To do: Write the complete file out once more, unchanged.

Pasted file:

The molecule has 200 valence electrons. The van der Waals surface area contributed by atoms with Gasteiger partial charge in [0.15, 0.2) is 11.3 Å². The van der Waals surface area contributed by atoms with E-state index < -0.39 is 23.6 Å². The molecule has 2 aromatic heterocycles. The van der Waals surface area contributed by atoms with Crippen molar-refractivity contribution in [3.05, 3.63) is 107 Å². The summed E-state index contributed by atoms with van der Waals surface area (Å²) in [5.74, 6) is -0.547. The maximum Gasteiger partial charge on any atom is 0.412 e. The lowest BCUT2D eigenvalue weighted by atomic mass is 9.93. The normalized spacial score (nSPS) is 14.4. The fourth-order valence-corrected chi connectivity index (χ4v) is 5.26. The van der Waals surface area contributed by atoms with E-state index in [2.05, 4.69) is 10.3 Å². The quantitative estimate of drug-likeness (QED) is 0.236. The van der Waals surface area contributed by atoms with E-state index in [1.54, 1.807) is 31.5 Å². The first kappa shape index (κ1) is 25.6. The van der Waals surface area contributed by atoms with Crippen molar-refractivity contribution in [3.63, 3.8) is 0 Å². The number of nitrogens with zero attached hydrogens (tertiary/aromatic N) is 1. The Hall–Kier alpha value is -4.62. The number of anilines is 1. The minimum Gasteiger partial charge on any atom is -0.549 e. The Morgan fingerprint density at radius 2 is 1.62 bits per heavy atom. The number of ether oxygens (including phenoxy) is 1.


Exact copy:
The molecule has 200 valence electrons. The van der Waals surface area contributed by atoms with Gasteiger partial charge in [0.15, 0.2) is 11.3 Å². The van der Waals surface area contributed by atoms with E-state index < -0.39 is 23.6 Å². The molecule has 2 aromatic heterocycles. The van der Waals surface area contributed by atoms with Crippen molar-refractivity contribution in [3.05, 3.63) is 107 Å². The summed E-state index contributed by atoms with van der Waals surface area (Å²) in [5.74, 6) is -0.547. The maximum Gasteiger partial charge on any atom is 0.412 e. The lowest BCUT2D eigenvalue weighted by atomic mass is 9.93. The normalized spacial score (nSPS) is 14.4. The fourth-order valence-corrected chi connectivity index (χ4v) is 5.26. The van der Waals surface area contributed by atoms with E-state index in [2.05, 4.69) is 10.3 Å². The quantitative estimate of drug-likeness (QED) is 0.236. The van der Waals surface area contributed by atoms with E-state index in [1.54, 1.807) is 31.5 Å². The first kappa shape index (κ1) is 25.6. The van der Waals surface area contributed by atoms with Crippen molar-refractivity contribution in [3.63, 3.8) is 0 Å². The number of nitrogens with zero attached hydrogens (tertiary/aromatic N) is 1. The Hall–Kier alpha value is -4.62. The number of anilines is 1. The minimum Gasteiger partial charge on any atom is -0.549 e. The Morgan fingerprint density at radius 2 is 1.62 bits per heavy atom. The number of ether oxygens (including phenoxy) is 1.